Speaker 2 (29:40)
Who do you most look up to in the field of Privacy and technology?
Speaker 1 (29:45)
I actually have a lot of heroes in this area. Oh, yeah, I've got a long list.
Speaker 2 (29:52)
Okay, let's hear it.
Speaker 1 (29:54)
But right now, the first person that comes to mind is Sasha Castanza Chalk, and she wrote a book. She's a PhD, and she did a bunch of work at Berkeley Incline. But she wrote a book called Design Justice, which I think is extremely important, which does a lot to inform my work at EFS, and that she makes the argument that it's really important if we're going to be making products, if we're going to be making services, if we're going to have a tech industry that does stuff that we need to design things with marginalized populations at the center of our design process. And the reason for that is because if you design in order to protect your most marginalized and vulnerable groups, then you will create products that protect everybody. But if you design only for people who are like yourself, then you're going to leave the marginalized at the margins. And one of the reasons why I love technology so much and I've really devoted so much of my life to it is because I still believe in the power of technology to allow marginalized voices to be heard, to speak truth, to power, to fight inequality.
Speaker 1 (31:18)
And instead, what we've really seen over. I would say the last ten years with the kind of rise of platforms, is that because our tech platforms did not think about marginalized people, all that they really did was kind of recreate all of the inequalities that exist in the world, only now they exist online, and in some cases, they've even amplified them.
Speaker 2 (31:47)
Yeah. I'm optimistic about this notion of tech as the great equalizer, and it really resonates with the value we were talking about before. Privacy is for everyone.
Speaker 1 (31:59)
Yes. But it's really important not to be sort of wide eyed and utopian about it in the sense that we need to look at the ways in which tech has really failed us in the last decade or so, and it has absolutely failed to deliver on the promise of equality and allowing us to speak truth to power. And unless we can come to terms with the ways in which those failures happened, all we're going to do is recreate them with a whole new wave of products and services.
Speaker 2 (32:33)
Yeah, that's fair. Are there other companies out there doing similar work to EFS that you look up to?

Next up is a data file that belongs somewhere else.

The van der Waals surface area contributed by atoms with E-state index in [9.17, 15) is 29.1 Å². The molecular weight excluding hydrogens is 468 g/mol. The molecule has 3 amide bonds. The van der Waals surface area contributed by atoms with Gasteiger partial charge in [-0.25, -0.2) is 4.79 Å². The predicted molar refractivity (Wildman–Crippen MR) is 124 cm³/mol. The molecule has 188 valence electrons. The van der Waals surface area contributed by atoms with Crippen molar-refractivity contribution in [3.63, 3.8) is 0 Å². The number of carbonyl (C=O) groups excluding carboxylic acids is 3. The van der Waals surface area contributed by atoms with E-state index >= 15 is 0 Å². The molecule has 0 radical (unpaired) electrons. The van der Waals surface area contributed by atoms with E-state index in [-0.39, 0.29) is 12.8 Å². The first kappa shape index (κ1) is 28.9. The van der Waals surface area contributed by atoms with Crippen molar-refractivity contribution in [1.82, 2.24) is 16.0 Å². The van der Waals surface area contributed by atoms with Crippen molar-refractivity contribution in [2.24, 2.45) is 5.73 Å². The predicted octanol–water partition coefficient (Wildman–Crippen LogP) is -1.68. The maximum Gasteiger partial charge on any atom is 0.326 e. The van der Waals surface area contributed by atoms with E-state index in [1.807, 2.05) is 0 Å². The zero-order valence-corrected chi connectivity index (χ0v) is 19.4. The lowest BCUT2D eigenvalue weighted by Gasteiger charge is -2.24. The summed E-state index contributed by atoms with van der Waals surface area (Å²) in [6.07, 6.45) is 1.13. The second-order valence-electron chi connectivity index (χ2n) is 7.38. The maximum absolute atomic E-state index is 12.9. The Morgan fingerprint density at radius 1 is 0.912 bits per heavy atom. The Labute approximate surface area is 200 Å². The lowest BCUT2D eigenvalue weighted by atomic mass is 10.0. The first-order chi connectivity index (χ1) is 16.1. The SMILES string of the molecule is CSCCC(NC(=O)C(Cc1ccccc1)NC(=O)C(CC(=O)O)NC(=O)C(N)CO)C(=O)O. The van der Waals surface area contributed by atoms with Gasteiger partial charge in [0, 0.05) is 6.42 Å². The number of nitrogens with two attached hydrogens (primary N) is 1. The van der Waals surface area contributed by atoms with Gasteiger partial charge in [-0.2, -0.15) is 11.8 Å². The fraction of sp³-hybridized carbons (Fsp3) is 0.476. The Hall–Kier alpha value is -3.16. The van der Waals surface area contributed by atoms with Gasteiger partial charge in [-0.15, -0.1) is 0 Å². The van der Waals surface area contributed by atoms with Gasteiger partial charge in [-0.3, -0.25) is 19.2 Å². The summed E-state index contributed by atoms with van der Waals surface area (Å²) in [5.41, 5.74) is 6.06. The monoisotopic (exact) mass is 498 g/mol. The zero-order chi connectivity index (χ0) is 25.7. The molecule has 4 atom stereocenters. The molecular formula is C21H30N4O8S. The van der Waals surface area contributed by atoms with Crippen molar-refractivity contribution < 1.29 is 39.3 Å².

Speaker 1 (32:39)
Well, there are lots of organizations doing lots of things. I recommend the ACLU, if you like yourself, some lawsuits, if you enjoy security research, might I recommend Citizen Lab over at the University of Toronto. And if you are interested in protecting survivors of tech enabled abuse and domestic abuse, I recommend Nnedb, which is the national network to end domestic violence or Operation Safe Escape.
Speaker 2 (33:17)
Yeah, all good recommendations. Another question we like to ask each of our guests is what is a Privacy technology that does not yet exist right now but should exist for all our tech enthusiasts out there who want to help make that change?
Speaker 1 (33:32)
This is actually kind of a tough one because I think that the biggest problem is not that the technologies don't exist, it's that often they're simply not being used or they exist along with a set of policies that make them largely unusable, which I think is really unfortunate. What I would really like to see in this world is just a wider variety of platforms. I think that the fact that power has really concentrated in the hands of a few large tech companies is very dangerous and concerning. And this is one of the reasons why I keep an eye on the new tech companies so carefully, because I think that they're the future, and a world in which the Internet is just Google and Facebook is really not a future that I'm interested in fighting for.
Speaker 2 (34:36)
Oh, well, when it comes to the future, though, are you optimistic about the direction we're moving in? Do you think Privacy has improved for users of technology, or are things getting worse?
Speaker 1 (34:46)
Well, I hedge my bets. I prepare for the worst, and I hope for the best. It's the only way to get up in the morning and keep fighting. So, yeah, in some ways things have definitely gotten worse for people, but I am still optimistic about the future and I think that we're really starting to see a movement towards centering the most marginalized voices and towards centering them both in our design process and in our community and when creating new tools. And I think that's really essential if we want to build an internet that's better than the one we have right now.
Speaker 2 (35:33)
Yeah. Optimism and realism can go hand in hand. Beautiful. That's it for today's episode, our guest has been Eva Galperin, the director of cybersecurity at the Electronic Frontier Foundation. Eva, thanks so much for coming on the show.
Speaker 1 (35:50)
It's my pleasure.
Speaker 2 (35:53)
That's it for now. Please subscribe to Privacy is the new celebrity on all podcast platforms and visit mobilecoinradio.com to listen to the full archive of podcast episodes and tune into our radio show every Wednesday at 06:00 p.m. Fixed time. I'm Lucy Kyne. Our producer is Sam Anderson and our theme music was composed by David Westbomb and as we like to say at mobile coins, Privacy is a choice we deserve.